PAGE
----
Potential use of superparamagnetic iron oxide nanoparticles for in vitro and in vivo bioimaging of human myoblasts

Rok publikacji: 2018
Wydawca:  Scientific Reports, 2018, 8 (1), 3682
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K. R. Wierzbinski, T. Szymanski, N. Rozwadowska, J. D. Rybka, A. Zimna, T. Zalewski, K. Nowicka-Bauer, A. Malcher, M. Nowaczyk, M. Krupinski, M. Fiedorowicz, P. Bogorodzki, P. Grieb, M. Giersig, M. K. Kurpisz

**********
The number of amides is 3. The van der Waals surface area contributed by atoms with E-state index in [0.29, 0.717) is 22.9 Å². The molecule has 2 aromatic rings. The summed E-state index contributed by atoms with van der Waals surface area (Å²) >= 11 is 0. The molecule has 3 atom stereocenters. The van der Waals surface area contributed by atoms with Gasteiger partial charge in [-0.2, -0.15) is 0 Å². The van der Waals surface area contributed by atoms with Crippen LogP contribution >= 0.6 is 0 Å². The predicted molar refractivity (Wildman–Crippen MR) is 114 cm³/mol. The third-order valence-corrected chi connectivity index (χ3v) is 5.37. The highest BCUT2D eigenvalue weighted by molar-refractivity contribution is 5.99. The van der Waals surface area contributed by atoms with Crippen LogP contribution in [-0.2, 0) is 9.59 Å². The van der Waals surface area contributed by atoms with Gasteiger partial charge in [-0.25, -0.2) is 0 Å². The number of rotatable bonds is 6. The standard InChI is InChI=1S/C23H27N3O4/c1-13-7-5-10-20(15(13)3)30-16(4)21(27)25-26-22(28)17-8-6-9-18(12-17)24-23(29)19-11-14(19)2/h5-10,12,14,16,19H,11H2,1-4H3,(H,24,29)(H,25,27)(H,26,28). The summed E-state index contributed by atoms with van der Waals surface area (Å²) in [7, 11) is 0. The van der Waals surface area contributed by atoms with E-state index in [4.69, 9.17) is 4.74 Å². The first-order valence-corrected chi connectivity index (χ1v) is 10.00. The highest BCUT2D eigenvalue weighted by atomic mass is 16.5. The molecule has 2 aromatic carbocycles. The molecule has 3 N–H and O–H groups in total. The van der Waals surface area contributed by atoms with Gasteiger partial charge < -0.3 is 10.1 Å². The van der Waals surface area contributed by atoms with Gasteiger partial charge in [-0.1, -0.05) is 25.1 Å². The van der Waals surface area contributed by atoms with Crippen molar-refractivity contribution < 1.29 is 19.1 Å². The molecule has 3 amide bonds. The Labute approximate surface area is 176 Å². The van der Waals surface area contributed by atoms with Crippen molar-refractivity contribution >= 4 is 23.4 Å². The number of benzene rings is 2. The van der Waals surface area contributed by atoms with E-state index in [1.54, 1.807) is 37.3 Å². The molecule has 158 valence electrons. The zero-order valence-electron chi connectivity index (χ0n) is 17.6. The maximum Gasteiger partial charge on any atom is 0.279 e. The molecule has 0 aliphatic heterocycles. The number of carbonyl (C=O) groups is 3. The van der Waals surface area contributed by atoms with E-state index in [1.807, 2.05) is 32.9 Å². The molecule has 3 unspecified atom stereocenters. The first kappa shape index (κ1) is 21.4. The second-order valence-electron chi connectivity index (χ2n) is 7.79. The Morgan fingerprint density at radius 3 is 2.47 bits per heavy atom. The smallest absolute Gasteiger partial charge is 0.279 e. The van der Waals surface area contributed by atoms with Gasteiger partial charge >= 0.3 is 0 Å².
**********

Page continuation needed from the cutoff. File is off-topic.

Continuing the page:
Myocardial infarction (MI) is one of the most frequent causes of death in industrialized countries. Stem cells therapy seems to be very promising for regenerative medicine. Skeletal myoblasts transplantation into postinfarction scar has been shown to be effective in the failing heart but shows limitations such, e.g. cell retention and survival. We synthesized and investigated superparamagnetic iron oxide nanoparticles (SPIONs) as an agent for direct cell labeling, which can be used for stem cells imaging. High quality, monodisperse and biocompatible DMSA-coated SPIONs were obtained with thermal decomposition and subsequent ligand exchange reaction. SPIONs’ presence within myoblasts was confirmed by Prussian Blue staining and inductively coupled plasma mass spectrometry (ICP-MS). SPIONs’ influence on tested cells was studied by their proliferation, ageing, differentiation potential and ROS production. Cytotoxicity of obtained nanoparticles and myoblast associated apoptosis were also tested, as well as iron-related and coating-related genes expression. We examined SPIONs’ impact on overexpression of two pro-angiogenic factors introduced via myoblast electroporation method. Proposed SPION-labeling was sufficient to visualize firefly luciferase-modified and SPION-labeled cells with magnetic resonance imaging (MRI) combined with bioluminescence imaging (BLI) in vivo. The obtained results demonstrated a limited SPIONs’ influence on treated skeletal myoblasts, not interfering with basic cell functions.

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